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High salt consumption promotes unhealthy vascular changes even in adolescents

High salt consumption promotes unhealthy vascular changes even in adolescents


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High salt consumption by teenagers can lead to vascular changes
If you want to eat a healthy diet, you should not only keep your fat and sugar consumption within limits, but also not eat too much salt. This is especially true for children and teenagers. A recent study has shown that high salt consumption can lead to unhealthy vascular changes even in teenagers.

Too much salt is unhealthy
For years, nutrition experts have been calling for reducing salt consumption. Salt is a vital mineral for the body. But those who eat too much of it risk health damage such as high blood pressure. This also increases the risk of cardiovascular diseases such as heart attacks. A study by US researchers a few months ago showed that even children's health is at risk from too much salt. And now scientists have reported that adolescents who eat too much salt often show unhealthy vascular changes.

Measurable changes in the blood vessels
In teenagers who eat too much salt, measurable changes in their blood vessels are measurable. Researchers reported this at the Pediatric Societies Meeting 2017 in San Francisco.

The official news magazine of the "American Academy of Pediatrics" explains that hardening of the arteries is one of the preliminary stages of cardiovascular diseases and is a known risk factor for heart attack and stroke.

Earlier studies have shown that decreasing flexibility of the arteries in adolescence is associated with risk factors such as obesity, diabetes, high blood pressure and high cholesterol.

Less artery flexibility
A total of 775 young people took part in the study. The researchers determined the elasticity of the arm arteries in the test subjects. The teenagers themselves documented how much salt they consumed in a food diary.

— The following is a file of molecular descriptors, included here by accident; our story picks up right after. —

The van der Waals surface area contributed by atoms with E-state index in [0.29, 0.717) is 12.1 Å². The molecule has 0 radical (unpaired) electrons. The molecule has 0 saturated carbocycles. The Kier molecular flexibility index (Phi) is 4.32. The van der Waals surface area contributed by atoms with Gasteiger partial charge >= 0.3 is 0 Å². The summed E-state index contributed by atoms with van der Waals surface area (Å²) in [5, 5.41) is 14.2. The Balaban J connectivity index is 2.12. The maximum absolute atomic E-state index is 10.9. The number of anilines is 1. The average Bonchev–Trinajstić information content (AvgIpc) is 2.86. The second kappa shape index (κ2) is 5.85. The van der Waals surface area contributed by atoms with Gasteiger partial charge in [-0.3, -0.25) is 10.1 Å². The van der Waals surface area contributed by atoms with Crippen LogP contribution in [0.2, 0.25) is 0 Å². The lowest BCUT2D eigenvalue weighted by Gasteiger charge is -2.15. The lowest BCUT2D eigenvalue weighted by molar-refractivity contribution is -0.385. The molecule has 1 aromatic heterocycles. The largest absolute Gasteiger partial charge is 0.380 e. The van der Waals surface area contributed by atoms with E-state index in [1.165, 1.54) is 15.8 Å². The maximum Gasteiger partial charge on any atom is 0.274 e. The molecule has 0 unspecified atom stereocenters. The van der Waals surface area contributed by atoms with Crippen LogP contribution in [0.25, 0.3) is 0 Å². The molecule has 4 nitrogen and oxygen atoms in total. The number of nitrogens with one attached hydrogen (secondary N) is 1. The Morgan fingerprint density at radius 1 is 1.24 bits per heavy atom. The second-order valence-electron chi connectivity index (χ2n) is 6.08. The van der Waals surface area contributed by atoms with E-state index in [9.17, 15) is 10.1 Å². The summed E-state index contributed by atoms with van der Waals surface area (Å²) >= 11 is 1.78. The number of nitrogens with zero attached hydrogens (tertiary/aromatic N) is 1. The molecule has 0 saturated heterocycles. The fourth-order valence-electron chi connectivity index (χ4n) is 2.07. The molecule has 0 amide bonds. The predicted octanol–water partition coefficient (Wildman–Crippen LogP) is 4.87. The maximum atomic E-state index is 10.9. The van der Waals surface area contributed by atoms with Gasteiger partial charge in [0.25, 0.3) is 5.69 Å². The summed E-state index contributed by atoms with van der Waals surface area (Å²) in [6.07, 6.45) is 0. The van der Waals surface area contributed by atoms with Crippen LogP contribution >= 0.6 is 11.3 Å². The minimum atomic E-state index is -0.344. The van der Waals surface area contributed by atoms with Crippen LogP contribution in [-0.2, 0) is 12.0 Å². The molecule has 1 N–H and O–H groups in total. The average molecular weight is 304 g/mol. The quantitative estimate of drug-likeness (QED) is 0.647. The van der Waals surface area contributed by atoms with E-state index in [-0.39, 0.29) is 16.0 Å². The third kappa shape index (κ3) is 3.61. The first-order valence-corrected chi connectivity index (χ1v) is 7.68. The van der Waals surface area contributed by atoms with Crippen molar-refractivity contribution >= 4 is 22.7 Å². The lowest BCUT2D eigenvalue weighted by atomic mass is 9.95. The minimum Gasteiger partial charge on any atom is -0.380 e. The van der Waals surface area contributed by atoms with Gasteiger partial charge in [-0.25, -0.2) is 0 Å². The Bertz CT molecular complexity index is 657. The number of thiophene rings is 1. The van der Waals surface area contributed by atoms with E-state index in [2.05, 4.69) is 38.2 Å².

According to Dr. Elaine M. Urbina showed the measurements that higher salt consumption was associated with lower arterial flexibility and a higher pulse wave velocity (PWV).

Increased salt consumption therefore had a lower arterial flexibility both in the peripheral arteries in the extremities and in the central arteries.

“It is known that adolescents and young adults tend to eat more salt than is recommended. Our study suggests that this is associated with changes in the body that increase the risk of heart attack and stroke in the longer term, ”said Dr. Urbina.

No more than a teaspoon of salt a day
But how much salt should you eat?

"The responsible authorities for health and food safety agree that for most Europeans the daily consumption (approx. 8-11 g) is far above the recommended level", writes the World Health Organization (WHO) on its website.

The WHO recommends a salt intake of less than five grams per day (corresponding to about a teaspoon of salt daily) to prevent cardiovascular diseases. This maximum amount also applies to children between the ages of seven and ten.

In children between 18 months and three years, the salt intake should not exceed two grams per day. And in children under nine months, no salt should be added to the diet. (ad)

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